NPR logo

On-The-Job Training While Unemployed

  • Download
  • <iframe src="" width="100%" height="290" frameborder="0" scrolling="no" title="NPR embedded audio player">
  • Transcript
On-The-Job Training While Unemployed


On-The-Job Training While Unemployed

  • Download
  • <iframe src="" width="100%" height="290" frameborder="0" scrolling="no" title="NPR embedded audio player">
  • Transcript


And with the U.S. unemployment rate at nearly 10 percent, states are experimenting with ways to get people back to work. One program called Georgia Works lets workers keep their unemployment benefits while they go through on the job training. State leaders say it's an innovative way to get people back into the job market, but critics say employers are getting help for free.

NPR's Kathy Lohr reports.

KATHY LOHR: There are 15 million unemployed workers in the U.S., and up until January, Melissa Brown was one of them. Brown had worked as a clerk for an international shipping company, but was laid off in 2008. She wanted to use her accounting degree, but had little luck because there were so few jobs. When she did get an interview, prospective employers gave her the same response.

Ms. MELISSA BROWN: I showed, you know, gave them my resume and they said, well, you don't have any experience in accounting. I could do the work, but I didn't have any experience.

LOHR: Brown joined Georgia Works, which pairs employers and employees. The program offers part time training for up to six weeks. Employees learn a new skill and continue to get paid their weekly unemployment benefits plus a stipend to offset travel and child care costs.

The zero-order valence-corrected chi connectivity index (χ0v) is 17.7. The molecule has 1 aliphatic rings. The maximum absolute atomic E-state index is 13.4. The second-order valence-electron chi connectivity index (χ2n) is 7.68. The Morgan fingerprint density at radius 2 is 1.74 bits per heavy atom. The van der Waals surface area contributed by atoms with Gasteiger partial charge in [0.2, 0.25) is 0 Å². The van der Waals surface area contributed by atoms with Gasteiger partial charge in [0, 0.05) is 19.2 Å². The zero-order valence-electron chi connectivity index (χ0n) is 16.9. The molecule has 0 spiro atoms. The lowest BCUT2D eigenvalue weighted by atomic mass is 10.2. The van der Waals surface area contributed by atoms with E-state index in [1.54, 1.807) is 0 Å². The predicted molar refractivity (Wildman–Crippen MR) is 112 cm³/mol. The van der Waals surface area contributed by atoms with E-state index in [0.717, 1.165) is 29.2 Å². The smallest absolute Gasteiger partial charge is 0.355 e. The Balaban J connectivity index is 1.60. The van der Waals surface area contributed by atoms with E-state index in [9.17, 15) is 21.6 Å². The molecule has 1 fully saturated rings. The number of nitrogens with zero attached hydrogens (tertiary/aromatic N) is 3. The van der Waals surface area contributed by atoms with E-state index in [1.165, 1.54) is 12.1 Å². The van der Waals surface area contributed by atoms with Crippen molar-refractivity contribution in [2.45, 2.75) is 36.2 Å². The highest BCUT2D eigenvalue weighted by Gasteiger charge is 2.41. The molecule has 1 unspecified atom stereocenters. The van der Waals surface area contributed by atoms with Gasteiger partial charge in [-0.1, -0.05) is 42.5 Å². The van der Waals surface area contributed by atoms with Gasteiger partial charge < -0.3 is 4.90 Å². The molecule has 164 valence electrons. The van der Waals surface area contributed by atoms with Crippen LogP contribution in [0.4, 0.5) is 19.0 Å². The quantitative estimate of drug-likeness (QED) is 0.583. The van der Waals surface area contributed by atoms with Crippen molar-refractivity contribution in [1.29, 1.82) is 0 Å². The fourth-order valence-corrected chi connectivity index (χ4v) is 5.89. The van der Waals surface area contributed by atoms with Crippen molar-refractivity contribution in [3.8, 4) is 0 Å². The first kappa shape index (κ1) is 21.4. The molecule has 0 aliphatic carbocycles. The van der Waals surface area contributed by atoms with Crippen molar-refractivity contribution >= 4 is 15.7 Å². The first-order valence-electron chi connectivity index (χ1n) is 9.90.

(Soundbite of calculator)

LOHR: Brown got the training and ultimately landed a job at National Tax Negotiators in Fayetteville, Georgia as a full-time accountant. She adds up piles of receipts for a client as she prepares his taxes.

Ms. BROWN: Now, sometimes these are old receipts so I have to look and see if I can read the numbers.

(Soundbite of laughter)

LOHR: Joyce Travis owns the business. She says she hired workers in the past and paid to train them, but it didn't work out. Without the program, Travis says, she might not have been able to afford to hire another employee.

Ms. JOYCE TRAVIS (Business Owner): Six weeks may not seem like a lot of money, but it is a lot of money if you put your time into training that person, and you paid them good and then they don't work out. It really cuts into your budget.

LOHR: In Georgia, the unemployment rate is above the national average at 10.6 percent. The region is just beginning to see signs of recovery, but state officials say they have to be more innovative if they're going to get people back to work. The Georgia Works program began back in 2003, and the state has recently been running radio ads to attract more interest in it.

(Soundbite of advertisement)

Unidentified Man: We've been through some tough times before, but nothing compares to what we're facing now. To be honest with you, I never had much faith in government programs. But the Georgia Department of Labor has a great new initiative called Georgia Works.

LOHR: So far almost 8,400 employers have signed up, and about 7,800 workers have participated in training. Businesses are not required to hire workers, and those who don't get jobs will continue to receive their unemployment checks. But nearly half of the trainees - more than 3,700 people - now have jobs.